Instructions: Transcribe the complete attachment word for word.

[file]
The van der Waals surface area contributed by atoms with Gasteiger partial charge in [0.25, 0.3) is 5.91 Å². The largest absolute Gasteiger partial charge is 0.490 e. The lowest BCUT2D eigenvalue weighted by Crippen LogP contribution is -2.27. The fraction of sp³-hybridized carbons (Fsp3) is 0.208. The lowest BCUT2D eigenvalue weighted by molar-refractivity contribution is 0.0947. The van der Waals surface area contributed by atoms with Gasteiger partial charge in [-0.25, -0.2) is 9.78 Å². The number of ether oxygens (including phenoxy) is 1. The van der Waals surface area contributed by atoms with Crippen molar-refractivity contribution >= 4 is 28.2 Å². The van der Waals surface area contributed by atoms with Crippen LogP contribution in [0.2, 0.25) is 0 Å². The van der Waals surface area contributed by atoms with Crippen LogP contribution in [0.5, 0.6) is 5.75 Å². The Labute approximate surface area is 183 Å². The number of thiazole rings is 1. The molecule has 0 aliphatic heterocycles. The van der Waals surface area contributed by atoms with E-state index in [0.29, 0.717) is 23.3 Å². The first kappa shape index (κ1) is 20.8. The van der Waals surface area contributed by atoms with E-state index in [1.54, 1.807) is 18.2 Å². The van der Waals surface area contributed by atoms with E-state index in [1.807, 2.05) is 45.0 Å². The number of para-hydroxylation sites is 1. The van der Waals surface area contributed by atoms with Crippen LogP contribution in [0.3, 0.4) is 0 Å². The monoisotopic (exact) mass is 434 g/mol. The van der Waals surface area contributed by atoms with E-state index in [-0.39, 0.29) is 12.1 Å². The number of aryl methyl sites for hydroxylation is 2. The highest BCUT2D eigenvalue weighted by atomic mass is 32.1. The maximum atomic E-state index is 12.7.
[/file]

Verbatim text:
The van der Waals surface area contributed by atoms with Gasteiger partial charge in [0.25, 0.3) is 5.91 Å². The largest absolute Gasteiger partial charge is 0.490 e. The lowest BCUT2D eigenvalue weighted by Crippen LogP contribution is -2.27. The fraction of sp³-hybridized carbons (Fsp3) is 0.208. The lowest BCUT2D eigenvalue weighted by molar-refractivity contribution is 0.0947. The van der Waals surface area contributed by atoms with Gasteiger partial charge in [-0.25, -0.2) is 9.78 Å². The number of ether oxygens (including phenoxy) is 1. The van der Waals surface area contributed by atoms with Crippen molar-refractivity contribution >= 4 is 28.2 Å². The van der Waals surface area contributed by atoms with Crippen LogP contribution in [0.2, 0.25) is 0 Å². The van der Waals surface area contributed by atoms with Crippen LogP contribution in [0.5, 0.6) is 5.75 Å². The Labute approximate surface area is 183 Å². The number of thiazole rings is 1. The molecule has 0 aliphatic heterocycles. The van der Waals surface area contributed by atoms with E-state index in [0.29, 0.717) is 23.3 Å². The first kappa shape index (κ1) is 20.8. The van der Waals surface area contributed by atoms with E-state index in [1.54, 1.807) is 18.2 Å². The van der Waals surface area contributed by atoms with E-state index in [1.807, 2.05) is 45.0 Å². The number of para-hydroxylation sites is 1. The van der Waals surface area contributed by atoms with Crippen LogP contribution in [0.3, 0.4) is 0 Å². The monoisotopic (exact) mass is 434 g/mol. The van der Waals surface area contributed by atoms with E-state index in [-0.39, 0.29) is 12.1 Å². The number of aryl methyl sites for hydroxylation is 2. The highest BCUT2D eigenvalue weighted by atomic mass is 32.1. The maximum atomic E-state index is 12.7.